Trade MLS logins?

10 Replies

Question for you guys. With regards to flipping, I wish to browse the MLS in some of these hot states i.e. Baltimore, Pittsburgh, Richmond ect. But my Arizona MLS obviously doesnt work for anything besides AZ. Is it ethical for agents to trade logins to view other geographical locations?

If you have MLS access, you already know the answer to this.

Here in the DC/Baltimore area you can have your MLS rights revoked for giving your password out to someone else.

There are apps that can give you fill MLS access as a consumer.

Originally posted by @Ian Hoover :

There are apps that can give you fill MLS access as a consumer.

 Do tell.

#1 has 94% accurate information and recently started posting "Most" of the foreclosure and short sale listings.

#2 If you partner with the right professionals you can get invited to HBM1's app and they have the most accurate 97% and 98% of the listings that the MLS has.

The power of the MLS is not the listings, it's the tools we have to manipulate the market & come up with accurate values (BPO) and statistics for CMA's. We have some other sweet tools like auto searches we can setup and hotsheets.

Overall if you want the best you need to get a license but these options are a good resource the other options you have is finding a good realtor who will do the leg work in return for your business.

I have hear of people sharing MLS logins and I have also seen agents make money off of them but for me it is not worth the penalty of being caught, but if you find the agent that will that is their risk not yours.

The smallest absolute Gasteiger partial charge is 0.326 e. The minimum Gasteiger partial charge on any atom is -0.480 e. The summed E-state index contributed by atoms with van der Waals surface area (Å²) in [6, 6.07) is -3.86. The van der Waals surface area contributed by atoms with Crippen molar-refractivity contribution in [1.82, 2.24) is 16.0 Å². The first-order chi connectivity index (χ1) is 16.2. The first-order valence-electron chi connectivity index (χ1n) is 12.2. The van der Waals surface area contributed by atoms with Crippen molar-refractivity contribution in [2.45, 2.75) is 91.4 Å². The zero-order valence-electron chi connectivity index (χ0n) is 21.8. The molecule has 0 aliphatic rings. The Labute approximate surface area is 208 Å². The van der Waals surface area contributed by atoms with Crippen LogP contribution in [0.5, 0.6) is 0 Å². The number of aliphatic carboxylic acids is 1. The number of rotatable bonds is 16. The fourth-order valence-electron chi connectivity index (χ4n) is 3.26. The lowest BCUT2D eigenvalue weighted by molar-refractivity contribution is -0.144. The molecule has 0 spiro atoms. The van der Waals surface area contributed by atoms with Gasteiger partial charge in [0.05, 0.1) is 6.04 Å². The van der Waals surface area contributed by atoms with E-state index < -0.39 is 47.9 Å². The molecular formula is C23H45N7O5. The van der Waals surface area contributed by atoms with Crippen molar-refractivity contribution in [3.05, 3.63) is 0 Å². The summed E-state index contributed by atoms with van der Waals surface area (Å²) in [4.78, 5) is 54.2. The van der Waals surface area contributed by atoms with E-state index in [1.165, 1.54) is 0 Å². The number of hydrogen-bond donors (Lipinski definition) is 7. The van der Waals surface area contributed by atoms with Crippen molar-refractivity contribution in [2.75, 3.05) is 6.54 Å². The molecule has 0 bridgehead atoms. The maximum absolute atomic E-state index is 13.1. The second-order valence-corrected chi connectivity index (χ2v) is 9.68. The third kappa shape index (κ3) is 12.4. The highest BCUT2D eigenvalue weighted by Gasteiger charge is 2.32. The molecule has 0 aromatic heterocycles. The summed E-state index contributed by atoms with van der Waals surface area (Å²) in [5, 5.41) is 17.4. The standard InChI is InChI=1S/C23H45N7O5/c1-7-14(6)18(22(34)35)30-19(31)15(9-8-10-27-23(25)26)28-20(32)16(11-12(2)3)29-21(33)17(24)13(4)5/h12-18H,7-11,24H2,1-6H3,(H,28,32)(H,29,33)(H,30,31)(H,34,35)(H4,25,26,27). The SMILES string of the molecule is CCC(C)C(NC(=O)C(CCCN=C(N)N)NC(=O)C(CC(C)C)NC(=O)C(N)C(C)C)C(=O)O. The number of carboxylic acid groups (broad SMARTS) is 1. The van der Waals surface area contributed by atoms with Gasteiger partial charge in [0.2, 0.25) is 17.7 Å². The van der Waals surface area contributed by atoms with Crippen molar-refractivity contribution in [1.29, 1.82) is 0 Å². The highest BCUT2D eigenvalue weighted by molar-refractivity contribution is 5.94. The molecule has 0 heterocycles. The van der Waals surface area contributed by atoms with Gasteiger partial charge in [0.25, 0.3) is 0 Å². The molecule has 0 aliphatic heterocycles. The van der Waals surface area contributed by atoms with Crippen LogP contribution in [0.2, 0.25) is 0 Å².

Yes retail asking prices are easy to see through web sites and apps. But what I would love to have is the actual sales data complete with all the original photos and listing information. As a former appraiser I'm used to having all of that information easily accessible for my area. But if I could get that same level of data for an out of state area, I'm mean really that's what people are looking for I think. Really there is no way to get that. . . Ethically

I belong to two MLS's and one of them has a $10,000 fine for giving out your password.

Texas is closed records so the MLS has a monopoly on sales data. Other states sometimes track sales on the county tax assessors' site, which is laborious to use but free. I sometimes use the county clerk to see the loan amounts and try to guess the down payment....if there are two loans you've got it. But the MLS tracks concessions which can be as much as 10% if the buyer negotiates closing and repairs, so you are really only ballpark at best.

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